Israeli volunteers in Moldova aiding Ukrainian refugees

A delegation of some 40 Israeli doctors and medical staff was organized by Lema'anam to provide treatment to refugees on the Moldovan border.

 The Israeli humanitarian delegation sent to Moldova by LeMa'anam (photo credit: LEMA'ANAM)
The Israeli humanitarian delegation sent to Moldova by LeMa'anam
(photo credit: LEMA'ANAM)

A delegation of Israeli doctors and medical staff landed in Moldova last week to provide immediate treatment to Ukrainian refugees fleeing their nation following Russia's invasion.

The delegation of some 40 medical professionals and volunteers was organized by Lema'anam (For Their Sake), an Israeli NGO dedicated to providing medical treatment to Holocaust survivors.

The medical team in Moldova consists mostly of Ukrainian speakers from a wide variety of fields, including psychiatry, psychology, intensive care, orthopedics, pediatrics and even medical clowns and social workers.

Ichilov Hospital in Tel Aviv has given Lema'anam logistic backing, providing the delegation with necessary medical equipment.

The delegation, whose arrival was coordinated with Moldova's government, is based on the Moldovan side of the border with Ukraine, aiding refugees in camps around Chișinău.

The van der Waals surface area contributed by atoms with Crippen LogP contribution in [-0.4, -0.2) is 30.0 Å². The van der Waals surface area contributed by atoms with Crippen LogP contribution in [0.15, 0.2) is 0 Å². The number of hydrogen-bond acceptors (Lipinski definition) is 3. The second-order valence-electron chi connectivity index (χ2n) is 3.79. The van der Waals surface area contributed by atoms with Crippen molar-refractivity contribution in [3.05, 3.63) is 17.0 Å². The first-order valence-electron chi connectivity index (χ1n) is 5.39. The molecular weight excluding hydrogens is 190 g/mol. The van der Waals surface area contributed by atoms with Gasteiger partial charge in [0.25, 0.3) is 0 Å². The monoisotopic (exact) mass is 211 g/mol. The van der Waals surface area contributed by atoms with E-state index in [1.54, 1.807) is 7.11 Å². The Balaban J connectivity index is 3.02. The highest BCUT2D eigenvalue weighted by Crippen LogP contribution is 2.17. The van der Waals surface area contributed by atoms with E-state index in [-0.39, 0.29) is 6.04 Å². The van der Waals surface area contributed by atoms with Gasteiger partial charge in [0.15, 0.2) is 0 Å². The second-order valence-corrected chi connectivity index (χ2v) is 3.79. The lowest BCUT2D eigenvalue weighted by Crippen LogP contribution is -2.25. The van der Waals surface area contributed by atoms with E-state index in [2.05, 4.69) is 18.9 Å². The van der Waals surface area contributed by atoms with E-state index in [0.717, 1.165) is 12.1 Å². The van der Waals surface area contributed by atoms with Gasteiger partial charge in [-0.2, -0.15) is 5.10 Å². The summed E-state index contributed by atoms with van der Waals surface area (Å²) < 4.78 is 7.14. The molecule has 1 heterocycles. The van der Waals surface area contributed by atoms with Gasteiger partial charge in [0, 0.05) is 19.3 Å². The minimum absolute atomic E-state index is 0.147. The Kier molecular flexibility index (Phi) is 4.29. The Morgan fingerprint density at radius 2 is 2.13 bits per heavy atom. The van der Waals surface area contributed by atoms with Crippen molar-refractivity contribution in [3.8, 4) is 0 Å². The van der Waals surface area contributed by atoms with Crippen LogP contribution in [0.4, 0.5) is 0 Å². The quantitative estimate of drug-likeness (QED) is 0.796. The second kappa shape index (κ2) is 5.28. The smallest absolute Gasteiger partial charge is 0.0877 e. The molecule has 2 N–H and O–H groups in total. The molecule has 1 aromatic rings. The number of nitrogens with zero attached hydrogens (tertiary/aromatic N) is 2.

The Israeli humanitarian delegation sent to Moldova by LeMa'anam (credit: LEMA'ANAM) The Israeli humanitarian delegation sent to Moldova by LeMa'anam (credit: LEMA'ANAM)

The civilian-led campaign to aid Ukrainian refugees in Moldova represents a change for Lema'anam's operations, since it is mostly focused on providing free medical care to Holocaust survivors in Israel.

As an NGO dedicated to helping Holocaust survivors, Lema'anam "could not stand idly by as Ukrainians are oppressed and tortured," founder Dr. Tamara Kolitz said.

As a people persecuted in the Holocaust, the Jewish people "have a moral and human obligation to provide aid to the Ukrainians, who experienced terrible events," she said.

"It is our duty to be here and represents a natural progression of our daily activities back in Israel."

Kolitz added that the humanitarian work done by the Israeli government and civilians makes her "proud to be a female, Jewish Israeli doctor who can work for others, not just in Israel."